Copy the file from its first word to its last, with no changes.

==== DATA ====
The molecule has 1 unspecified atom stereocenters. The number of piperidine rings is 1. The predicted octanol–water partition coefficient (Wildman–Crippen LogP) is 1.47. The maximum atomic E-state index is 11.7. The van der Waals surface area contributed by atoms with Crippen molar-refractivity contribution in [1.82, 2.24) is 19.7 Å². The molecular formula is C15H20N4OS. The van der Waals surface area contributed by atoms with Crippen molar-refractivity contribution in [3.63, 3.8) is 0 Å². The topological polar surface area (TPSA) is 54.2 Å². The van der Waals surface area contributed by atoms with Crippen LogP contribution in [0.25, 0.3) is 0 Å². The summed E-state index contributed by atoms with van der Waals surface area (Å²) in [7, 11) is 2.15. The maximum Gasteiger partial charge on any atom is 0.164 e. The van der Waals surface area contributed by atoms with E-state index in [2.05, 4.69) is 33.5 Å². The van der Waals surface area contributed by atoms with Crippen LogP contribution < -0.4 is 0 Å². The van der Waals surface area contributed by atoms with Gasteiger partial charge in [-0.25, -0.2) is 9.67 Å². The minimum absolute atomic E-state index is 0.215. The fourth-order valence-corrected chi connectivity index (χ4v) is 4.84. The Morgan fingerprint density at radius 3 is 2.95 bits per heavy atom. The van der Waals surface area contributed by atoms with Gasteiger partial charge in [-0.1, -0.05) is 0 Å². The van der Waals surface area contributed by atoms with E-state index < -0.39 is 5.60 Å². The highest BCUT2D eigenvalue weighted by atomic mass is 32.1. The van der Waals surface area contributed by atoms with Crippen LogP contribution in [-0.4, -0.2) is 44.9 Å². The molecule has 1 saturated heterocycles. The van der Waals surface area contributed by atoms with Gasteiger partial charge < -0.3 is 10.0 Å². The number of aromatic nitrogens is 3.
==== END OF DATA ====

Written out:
The molecule has 1 unspecified atom stereocenters. The number of piperidine rings is 1. The predicted octanol–water partition coefficient (Wildman–Crippen LogP) is 1.47. The maximum atomic E-state index is 11.7. The van der Waals surface area contributed by atoms with Crippen molar-refractivity contribution in [1.82, 2.24) is 19.7 Å². The molecular formula is C15H20N4OS. The van der Waals surface area contributed by atoms with Crippen molar-refractivity contribution in [3.63, 3.8) is 0 Å². The topological polar surface area (TPSA) is 54.2 Å². The van der Waals surface area contributed by atoms with Crippen LogP contribution in [0.25, 0.3) is 0 Å². The summed E-state index contributed by atoms with van der Waals surface area (Å²) in [7, 11) is 2.15. The maximum Gasteiger partial charge on any atom is 0.164 e. The van der Waals surface area contributed by atoms with E-state index in [2.05, 4.69) is 33.5 Å². The van der Waals surface area contributed by atoms with Crippen LogP contribution < -0.4 is 0 Å². The van der Waals surface area contributed by atoms with Gasteiger partial charge in [-0.25, -0.2) is 9.67 Å². The minimum absolute atomic E-state index is 0.215. The fourth-order valence-corrected chi connectivity index (χ4v) is 4.84. The Morgan fingerprint density at radius 3 is 2.95 bits per heavy atom. The van der Waals surface area contributed by atoms with Gasteiger partial charge in [-0.1, -0.05) is 0 Å². The van der Waals surface area contributed by atoms with E-state index < -0.39 is 5.60 Å². The highest BCUT2D eigenvalue weighted by atomic mass is 32.1. The van der Waals surface area contributed by atoms with Crippen LogP contribution in [-0.4, -0.2) is 44.9 Å². The molecule has 1 saturated heterocycles. The van der Waals surface area contributed by atoms with Gasteiger partial charge < -0.3 is 10.0 Å². The number of aromatic nitrogens is 3.